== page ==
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China; South Korea: Landmark Free Trade Agreement Signed

(June 11, 2015) On June 1, 2015, China and South Korea signed a bilateral free trade agreement (FTA). (Brittany Felder, China, South Korea Sign Free Trade Agreement, PAPER CHASE (June 2, 2015).) The landmark document, which was finalized in November 2014, will eliminate tariffs on more than 90% of the two sides’ goods over the next 20 years. (South Korea, China Sign Free Trade Deal (June 1, 2015), ABC NEWS (June 1, 2015); Shannon Tiezzi, It’s Official: China, South Korea Sign Free Trade Agreement, DIPLOMAT (June 2, 2015).) Talks on the agreement began three years ago, in May 2012. (ROK and China Formally Sign FTA for New Era of Future Partnership, Republic of Korea Ministry of Trade, Industry and Energy website (June 1, 2015).)

The FTA covers 22 areas of commerce, but not South Korea’s rice industry or automobiles. Reportedly, it is the first time that China has included financial, telecommunications, and e-commerce industries in an FTA. (South Korea, China Sign Free Trade Deal, supra.) In 2014, the volume of trade between China and South Korea reached US$290 billion, and there was bilateral investment of more than US$60 billion. (Gao Hucheng and Korea’s Minister of Trade, Industry and Energy Yoon Sang-jick Conduct Talks, Ministry of Commerce of the People’s Republic of China (June 2, 2015) (in Chinese).)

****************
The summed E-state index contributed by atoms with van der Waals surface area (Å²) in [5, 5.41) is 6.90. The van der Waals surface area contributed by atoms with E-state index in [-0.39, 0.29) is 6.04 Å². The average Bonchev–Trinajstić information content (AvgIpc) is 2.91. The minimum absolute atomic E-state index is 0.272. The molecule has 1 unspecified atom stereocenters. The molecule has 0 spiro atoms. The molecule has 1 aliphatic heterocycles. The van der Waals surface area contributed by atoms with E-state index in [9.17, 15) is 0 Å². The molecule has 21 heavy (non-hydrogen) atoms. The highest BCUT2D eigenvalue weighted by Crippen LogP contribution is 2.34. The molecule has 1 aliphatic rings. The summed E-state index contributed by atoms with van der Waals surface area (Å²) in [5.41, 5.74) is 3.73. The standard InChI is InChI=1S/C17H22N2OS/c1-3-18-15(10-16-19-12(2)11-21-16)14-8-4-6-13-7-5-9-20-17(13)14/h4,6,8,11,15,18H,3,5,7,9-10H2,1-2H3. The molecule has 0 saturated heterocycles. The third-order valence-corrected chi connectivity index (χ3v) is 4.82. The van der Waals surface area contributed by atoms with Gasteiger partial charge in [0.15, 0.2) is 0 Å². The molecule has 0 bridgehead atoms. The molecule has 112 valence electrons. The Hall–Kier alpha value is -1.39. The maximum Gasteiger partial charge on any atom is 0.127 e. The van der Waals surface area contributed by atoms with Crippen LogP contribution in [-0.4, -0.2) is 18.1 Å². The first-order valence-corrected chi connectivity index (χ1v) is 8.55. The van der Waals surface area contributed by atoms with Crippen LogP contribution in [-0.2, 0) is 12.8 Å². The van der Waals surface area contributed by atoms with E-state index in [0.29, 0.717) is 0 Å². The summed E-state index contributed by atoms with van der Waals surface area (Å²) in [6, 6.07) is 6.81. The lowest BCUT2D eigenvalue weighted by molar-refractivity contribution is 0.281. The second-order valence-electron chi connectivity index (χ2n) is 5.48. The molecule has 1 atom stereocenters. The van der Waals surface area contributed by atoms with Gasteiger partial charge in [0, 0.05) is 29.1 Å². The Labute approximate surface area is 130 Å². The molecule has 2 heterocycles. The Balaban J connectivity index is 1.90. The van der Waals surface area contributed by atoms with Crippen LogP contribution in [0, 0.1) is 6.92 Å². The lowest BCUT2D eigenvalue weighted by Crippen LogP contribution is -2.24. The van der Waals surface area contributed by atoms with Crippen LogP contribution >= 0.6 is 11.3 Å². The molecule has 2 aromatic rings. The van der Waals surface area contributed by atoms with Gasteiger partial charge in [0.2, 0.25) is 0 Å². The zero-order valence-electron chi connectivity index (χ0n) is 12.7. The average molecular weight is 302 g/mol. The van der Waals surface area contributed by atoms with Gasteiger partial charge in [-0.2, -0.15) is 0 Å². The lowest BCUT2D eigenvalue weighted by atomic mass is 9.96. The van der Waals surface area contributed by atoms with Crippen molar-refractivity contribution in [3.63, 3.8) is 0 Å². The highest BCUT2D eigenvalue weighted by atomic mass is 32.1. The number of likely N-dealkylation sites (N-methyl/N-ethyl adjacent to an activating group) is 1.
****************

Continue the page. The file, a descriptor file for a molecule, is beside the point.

South Korea’s Ministry of Trade, Industry, and Energy estimates that the agreement will “boost China-South Korea trade to over $300 billion a year, up from $215 billion in 2012, when the negotiations began.” (Tiezzi, supra.) Other benefits may follow, as the two countries are likely to begin negotiations in 2017 on removing service sector barriers. (Id.) According to The Diplomat, although China and South Korea each have FTAs with other countries, this one is “uniquely significant,” given that “China is already South Korea’s largest trading partner.” Furthermore, the new agreement may result in “unique dividends” that match the scale of the trade relationship in general and, in terms of the volume of trade affected, is China’s largest such pact. (Id.)

Gao Hucheng, China’s Minister of Commerce, and Yoon Sang-jick, South Korea’s Minister of Trade, Industry and Energy signed the pact for their respective countries. The FTA is expected to be in force by the end of 2015, but it must first be approved by the legislatures of the two nations. (Felder, supra.) The FTA will enter into force 60 days after each country notifies the other in writing of the completion of domestic procedures for the agreement’s implementation or on a date agreed to by both sides. (ROK and China Formally Sign FTA for New Era of Future Partnership, supra.)